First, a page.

AMERICAN FAST-FOOD franchises have done wonders for the British appetite, have they not?  

Imposing burger/chicken/pizza/sub joints have turned us Brits into wide-eyed gluttons and done everything but supersize a crumpet, serve it with pepperoni and stuff it in a paper bag.

Much like red drink cups at a fraternity house party, it seems we’ve eagerly embraced Five Guys just for the cute Americanisms we’ve spotted in the movies...

Many wouldn’t have it any other way. Without the continued proliferation of American gorge-fest food we wouldn’t have the likes of Almost Famous, Reds True BBQ, Solita or everyone's favourite, pulled pork.

Dsc_0313Five Guys, Trafford Centre

Manchester restaurants have been dressing up the burger like it’s Julia Roberts in Pretty Woman and forcing us to consider it a gourmet eat - even high-end hotel group Malmaison does a 'MAL burger'.

Still, you can take a burger out of a fast-food joint, but you can’t take the fast-food out of the burger. Or something like that...

Dsc_0303The burger's at home at Five guys

Five Guys, started by a Virginian guy and his four sons in 1986, has become a favourite across the US, and now has over 1,000 restaurants across Northern America. The Washington Post declared the guys the 'Willie Wonkas of Burgercraft'.

The UK wanted some of the action.

In 2013 the Covent Garden Five Guys opened to great reviews, “It’s heaven in a brown paper bag,” beamed The Londoner. So naturally Manchester eventually got some of the action too and another outlet opened within Trafford Centre's marble fortress earlier this year.

It stands out like a sore thumb.

'Five Guys' is brandished across bright red and white canopies in big bold capital letters. Mixed with the Trafford Centre’s garish approach to decor (palm trees anyone?), it’s all incredibly loud. Why are they shouting at us?

Trafford Centre And Five GuysTrafford Centre and Five Guys

The Five Guys serving philosophy is what you’d expect from any American fast-food brand. Happy to help, smiley servers dressed in the archetypal serving caps and t-shirts. You can see into the kitchen where there’s a solid conveyor belt serving system: one server prepares the buns, another adds the burger and the dressing and one poor guy at the end just stuffs them into bags.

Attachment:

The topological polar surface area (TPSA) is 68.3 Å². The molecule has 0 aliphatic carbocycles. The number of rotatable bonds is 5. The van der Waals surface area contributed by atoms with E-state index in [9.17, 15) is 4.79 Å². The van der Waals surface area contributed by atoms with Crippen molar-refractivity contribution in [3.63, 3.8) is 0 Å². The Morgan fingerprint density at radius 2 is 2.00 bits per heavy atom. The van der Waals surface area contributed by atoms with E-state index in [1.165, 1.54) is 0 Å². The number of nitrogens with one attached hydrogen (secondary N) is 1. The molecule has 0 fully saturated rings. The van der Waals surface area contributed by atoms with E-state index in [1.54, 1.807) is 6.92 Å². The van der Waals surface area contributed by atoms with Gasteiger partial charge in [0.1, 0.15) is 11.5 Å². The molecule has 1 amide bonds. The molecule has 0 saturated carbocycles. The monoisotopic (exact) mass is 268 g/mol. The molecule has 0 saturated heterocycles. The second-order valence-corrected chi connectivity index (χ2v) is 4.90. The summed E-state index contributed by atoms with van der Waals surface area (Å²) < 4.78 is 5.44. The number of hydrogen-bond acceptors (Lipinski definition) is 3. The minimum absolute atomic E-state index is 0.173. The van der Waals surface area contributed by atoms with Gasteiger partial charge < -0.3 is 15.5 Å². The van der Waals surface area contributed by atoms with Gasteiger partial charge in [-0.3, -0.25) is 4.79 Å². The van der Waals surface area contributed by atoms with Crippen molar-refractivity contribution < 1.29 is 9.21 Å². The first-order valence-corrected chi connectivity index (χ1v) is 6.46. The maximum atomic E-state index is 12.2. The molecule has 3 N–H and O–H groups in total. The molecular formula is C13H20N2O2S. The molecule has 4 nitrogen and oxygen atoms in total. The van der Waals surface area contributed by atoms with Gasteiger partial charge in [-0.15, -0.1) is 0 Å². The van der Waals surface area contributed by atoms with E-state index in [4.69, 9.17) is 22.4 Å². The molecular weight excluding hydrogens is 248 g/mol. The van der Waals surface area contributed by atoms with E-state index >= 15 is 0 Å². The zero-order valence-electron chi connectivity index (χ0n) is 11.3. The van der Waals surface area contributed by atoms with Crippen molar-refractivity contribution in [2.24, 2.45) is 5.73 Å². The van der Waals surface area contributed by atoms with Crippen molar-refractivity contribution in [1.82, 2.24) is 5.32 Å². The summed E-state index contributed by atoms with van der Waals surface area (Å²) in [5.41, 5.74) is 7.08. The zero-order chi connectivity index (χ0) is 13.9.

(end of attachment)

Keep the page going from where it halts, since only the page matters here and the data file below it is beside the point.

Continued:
There’s only four burgers to choose from here: hamburger, cheeseburger, bacon burger and a bacon cheeseburger. They do hot dogs too: hot dog, cheese dog, bacon dog and bacon cheese dog (there's a theme here somewhere). There's also a veggie option but it’s hardly a riveting menu. We’re used to elaborate burgers these days.

Dsc_0296Open wide

I chose the bacon cheeseburger with the option of having ‘all the way’ toppings at no extra charge (a nice touch): grilled mushrooms, onions, ketchup, mayo, relish, pickles. The aim is seemingly to eat your way to a heart attack.

Served on a seeded bun it looked the part. Big, beefy and spilling over with cheese and all the other toppings, it fit the bill as a certifiable American classic.

The well-done burger slathered in the melted cheese was tender and tore away with ease. While I’ve become accustomed to McDonald’s poor and stale excuse for a bun, Five Guys’ was a soft and fluffy number. The none-too-salty fries were moreish and it was clear they had been cut from freshly picked potatoes.


Scoffed. Bacon cheeseburger with all the toppings (£8.75)

The burger was good, but I didn’t understand where all the hype and excitement had come from. Sure, it’s far tastier than a Big Mac but it’s not leaps and bounds ahead of Burger King’s options.

Much like red drinks cups at a fraternity house party, it seems we’ve embraced Five Guys only for the cute Americanisms we’ve spotted in the movies - the tinfoil wrapped burgers and the brown greasy paper bag.

By fast-food standards it’s expensive too.

My burger cost £8.75 and my ears pricked to the sound of grumbles from other customers about the price.

By treating three of my family members to a burger each (hamburger £6.75, cheeseburger £8.00 and one smaller sized burger for my younger sister £5.50), a large portion fries (£5.00) and four refillable fizzy drinks (£2.50), the total came to around £40.

Dsc_0307Filling up on fizzy pop

Five Guys is a solid addition to the Trafford Centre’s food court, but could do even better in the city centre where burgers are still having a moment. Competition though, is fierce.

But I’m all burgered out. Give me salad. Give me fresh fish. Give me something that won't bring on type 2 diabetes, please.

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Five Guys, Orient Food Court, Trafford Centre, M17 8AA.

Rating: 12/20 (see below).

Food: 6/10 - Good, limited options and expensive
Service: 4/5 - Cheerful
Ambience: 2/5  - Garish and loud

PLEASE NOTE: Venues are rated against the best examples of their kind: fine dining against the best fine dining, cafes against the best cafes. Following on from this the scores represent: 1-5 saw your leg off and eat it, 6-9 get a DVD, 10-11 if you must, 12-13 if you’re passing,14-15 worth a trip,16-17 very good, 17-18 exceptional, 19 pure quality, 20 perfect. More than 20, we get carried away.